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Assuming the spaceplane has no vertical (hover)engines, is there a possibility to land a spaceplane on a celestial body without atmosphere in a horizontal way as if it had one? One could lower the periapsis to (close to) 0 altitude and then use the front deorbit engines to further brake the spaceplane once it touches or gets very close to the surface. But wouldn't the craft still be too fast, killing or severly injuring the crew when touching down? Or is there a way one could decelerate it and follow the planet's curvature (by propulsion, beneath orbital velocity) to eventually touch down softly, assuming the craft has enough fuel?

In such case, would rather a high gravity (e.g. Mercury's) or a low gravity (like Ceres') be of advantage for the landing attempt?

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    $\begingroup$ Are you okay with landing backwards? $\endgroup$ – Charles Staats May 2 at 10:55
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    $\begingroup$ An airplane is used in air, a spacecraft in the vacuum of space, a spaceplane without air does not make sense. Do you ask about a spacecraft? $\endgroup$ – Uwe May 2 at 19:46
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    $\begingroup$ Spaceplanes are only used in starwars movies. Using both strong back engines and front engines does not make sense. $\endgroup$ – Uwe May 3 at 6:37
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    $\begingroup$ Turning around the craft for retrofire is easy, removing the front engines reduces the mass of the craft. $\endgroup$ – Uwe May 3 at 9:35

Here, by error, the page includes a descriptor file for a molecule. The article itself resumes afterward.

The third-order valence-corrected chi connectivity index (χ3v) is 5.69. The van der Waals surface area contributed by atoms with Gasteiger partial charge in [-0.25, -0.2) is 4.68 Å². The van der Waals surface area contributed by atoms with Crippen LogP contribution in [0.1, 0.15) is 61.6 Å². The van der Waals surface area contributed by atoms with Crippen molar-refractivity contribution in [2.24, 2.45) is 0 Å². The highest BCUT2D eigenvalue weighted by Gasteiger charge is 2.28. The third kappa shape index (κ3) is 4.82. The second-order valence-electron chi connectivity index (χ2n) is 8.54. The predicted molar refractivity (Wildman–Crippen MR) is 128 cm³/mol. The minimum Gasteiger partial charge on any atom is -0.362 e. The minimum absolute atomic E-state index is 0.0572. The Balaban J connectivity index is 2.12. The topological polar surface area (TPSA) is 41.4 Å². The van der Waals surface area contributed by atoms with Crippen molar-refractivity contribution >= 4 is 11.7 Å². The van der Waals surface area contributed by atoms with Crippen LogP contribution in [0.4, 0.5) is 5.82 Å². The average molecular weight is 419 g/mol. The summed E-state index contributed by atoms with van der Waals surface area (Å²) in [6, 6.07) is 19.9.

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    $\begingroup$ @Giovanni No, not the ones in the nose - those are only for attitude control. The OMS engines did the de-orbit. Those are the small AJ10 engines at the back (just above and outside the main 3 RS-25s). The shuttle de-orbited with its engines facing forward. Even then, you're talking about stopping the vehicle, not just a de-orbit. Stopping the vehicle requires about 7000x more energy than the de-orbit burn. $\endgroup$ – J... May 3 at 13:21
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Yes But...

This only works if your craft can generate enough thrust to reduce orbital velocity to zero quickly enough that acceleration due to gravity does not produce a crash landing, since you are effectively trying to reduce gravity losses to those that can be absorbed by the undercarriage.

For earth's moon, taking aircraft vertical touchdown speed at 2 m/s and lunar gravity at 1.6m/s this means completing the burn in at most 2 seconds. For a minimal starting orbital velocity of 1.6 kms this involves a burn at more than 800ms2 or 81 G.